Next Article in Journal
Spectral Library-Based Single-Cell Proteomics Resolves Cellular Heterogeneity
Next Article in Special Issue
Repetitive Sequence Transcription in Breast Cancer
Previous Article in Journal
Interplay of Developmental Hippo–Notch Signaling Pathways with the DNA Damage Response in Prostate Cancer
Previous Article in Special Issue
MicroRNAs as Indicators of Malignancy in Pancreatic Ductal Adenocarcinoma (PDAC) and Cystic Pancreatic Lesions
Order Article Reprints
Font Type:
Arial Georgia Verdana
Font Size:
Aa Aa Aa
Line Spacing:
Column Width:

Regulatory Roles of Noncoding RNAs in the Progression of Gastrointestinal Cancers and Health Disparities

Department of Biological Sciences, University of Texas at El Paso, El Paso, TX 79968, USA
Border Biomedical Research Center, University of Texas at El Paso, El Paso, TX 79968, USA
Copper Mountain College, Joshua Tree, CA 92252, USA
Center for Health Disparities and Molecular Medicine, Loma Linda University School of Medicine, Loma Linda, CA 92350, USA
Department of Pharmaceutical Sciences, School of Pharmacy, University of Texas at El Paso, El Paso, TX 79968, USA
Author to whom correspondence should be addressed.
Cells 2022, 11(15), 2448;
Received: 7 July 2022 / Revised: 31 July 2022 / Accepted: 3 August 2022 / Published: 7 August 2022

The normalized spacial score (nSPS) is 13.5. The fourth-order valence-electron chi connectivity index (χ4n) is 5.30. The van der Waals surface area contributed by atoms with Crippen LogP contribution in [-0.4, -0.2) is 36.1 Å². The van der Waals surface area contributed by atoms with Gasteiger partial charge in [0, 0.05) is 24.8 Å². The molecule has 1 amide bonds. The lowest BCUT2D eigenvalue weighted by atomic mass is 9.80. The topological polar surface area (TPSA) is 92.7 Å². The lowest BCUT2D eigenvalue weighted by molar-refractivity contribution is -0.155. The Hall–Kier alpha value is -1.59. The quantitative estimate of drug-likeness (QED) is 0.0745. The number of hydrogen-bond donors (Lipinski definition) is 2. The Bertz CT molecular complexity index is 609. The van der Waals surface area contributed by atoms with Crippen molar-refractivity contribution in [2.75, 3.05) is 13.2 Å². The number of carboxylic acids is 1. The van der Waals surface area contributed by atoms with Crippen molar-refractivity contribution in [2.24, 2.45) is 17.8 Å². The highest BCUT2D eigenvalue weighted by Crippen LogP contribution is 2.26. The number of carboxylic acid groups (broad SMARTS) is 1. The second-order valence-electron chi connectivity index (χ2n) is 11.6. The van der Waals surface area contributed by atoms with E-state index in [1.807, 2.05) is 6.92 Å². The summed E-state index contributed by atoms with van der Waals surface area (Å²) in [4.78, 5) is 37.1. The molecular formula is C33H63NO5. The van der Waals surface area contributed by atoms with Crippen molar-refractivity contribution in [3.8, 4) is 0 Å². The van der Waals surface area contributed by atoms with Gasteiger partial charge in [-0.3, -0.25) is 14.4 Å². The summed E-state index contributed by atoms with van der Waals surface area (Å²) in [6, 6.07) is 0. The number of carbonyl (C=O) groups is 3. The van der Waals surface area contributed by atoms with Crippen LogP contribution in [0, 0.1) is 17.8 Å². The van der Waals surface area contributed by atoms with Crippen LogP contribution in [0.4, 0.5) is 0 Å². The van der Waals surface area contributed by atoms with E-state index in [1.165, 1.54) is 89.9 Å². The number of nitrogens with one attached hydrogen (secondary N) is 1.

(This article belongs to the Special Issue Regulatory Roles of Non-coding RNAs in Cancer)


Annually, more than a million individuals are diagnosed with gastrointestinal (GI) cancers worldwide. With the advancements in radio- and chemotherapy and surgery, the survival rates for GI cancer patients have improved in recent years. However, the prognosis for advanced-stage GI cancers remains poor. Site-specific GI cancers share a few common risk factors; however, they are largely distinct in their etiologies and descriptive epidemiologic profiles. A large number of mutations or copy number changes associated with carcinogenesis are commonly found in noncoding DNA regions, which transcribe several noncoding RNAs (ncRNAs) that are implicated to regulate cancer initiation, metastasis, and drug resistance. In this review, we summarize the regulatory functions of ncRNAs in GI cancer development, progression, chemoresistance, and health disparities. We also highlight the potential roles of ncRNAs as therapeutic targets and biomarkers, mainly focusing on their ethnicity-/race-specific prognostic value, and discuss the prospects of genome-wide association studies (GWAS) to investigate the contribution of ncRNAs in GI tumorigenesis.